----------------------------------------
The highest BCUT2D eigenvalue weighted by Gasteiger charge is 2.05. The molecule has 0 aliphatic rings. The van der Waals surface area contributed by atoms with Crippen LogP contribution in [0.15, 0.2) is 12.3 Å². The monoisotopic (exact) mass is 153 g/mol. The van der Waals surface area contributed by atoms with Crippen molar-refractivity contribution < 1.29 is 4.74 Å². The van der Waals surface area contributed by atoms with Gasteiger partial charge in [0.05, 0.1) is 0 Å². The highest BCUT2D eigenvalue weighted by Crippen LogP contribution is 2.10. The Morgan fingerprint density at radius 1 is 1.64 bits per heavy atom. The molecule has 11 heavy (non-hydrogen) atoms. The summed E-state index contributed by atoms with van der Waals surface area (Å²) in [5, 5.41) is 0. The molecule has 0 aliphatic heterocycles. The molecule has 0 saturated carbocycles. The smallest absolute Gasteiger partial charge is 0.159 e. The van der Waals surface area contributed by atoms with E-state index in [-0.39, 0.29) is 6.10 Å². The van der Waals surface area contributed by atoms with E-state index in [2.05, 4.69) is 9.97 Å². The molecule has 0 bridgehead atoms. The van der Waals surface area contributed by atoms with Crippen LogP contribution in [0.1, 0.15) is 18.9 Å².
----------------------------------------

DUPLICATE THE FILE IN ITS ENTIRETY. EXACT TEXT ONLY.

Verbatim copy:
The highest BCUT2D eigenvalue weighted by Gasteiger charge is 2.05. The molecule has 0 aliphatic rings. The van der Waals surface area contributed by atoms with Crippen LogP contribution in [0.15, 0.2) is 12.3 Å². The monoisotopic (exact) mass is 153 g/mol. The van der Waals surface area contributed by atoms with Crippen molar-refractivity contribution < 1.29 is 4.74 Å². The van der Waals surface area contributed by atoms with Gasteiger partial charge in [0.05, 0.1) is 0 Å². The highest BCUT2D eigenvalue weighted by Crippen LogP contribution is 2.10. The Morgan fingerprint density at radius 1 is 1.64 bits per heavy atom. The molecule has 11 heavy (non-hydrogen) atoms. The summed E-state index contributed by atoms with van der Waals surface area (Å²) in [5, 5.41) is 0. The molecule has 0 aliphatic heterocycles. The molecule has 0 saturated carbocycles. The smallest absolute Gasteiger partial charge is 0.159 e. The van der Waals surface area contributed by atoms with E-state index in [-0.39, 0.29) is 6.10 Å². The van der Waals surface area contributed by atoms with E-state index in [2.05, 4.69) is 9.97 Å². The molecule has 0 bridgehead atoms. The van der Waals surface area contributed by atoms with Crippen LogP contribution in [0.1, 0.15) is 18.9 Å².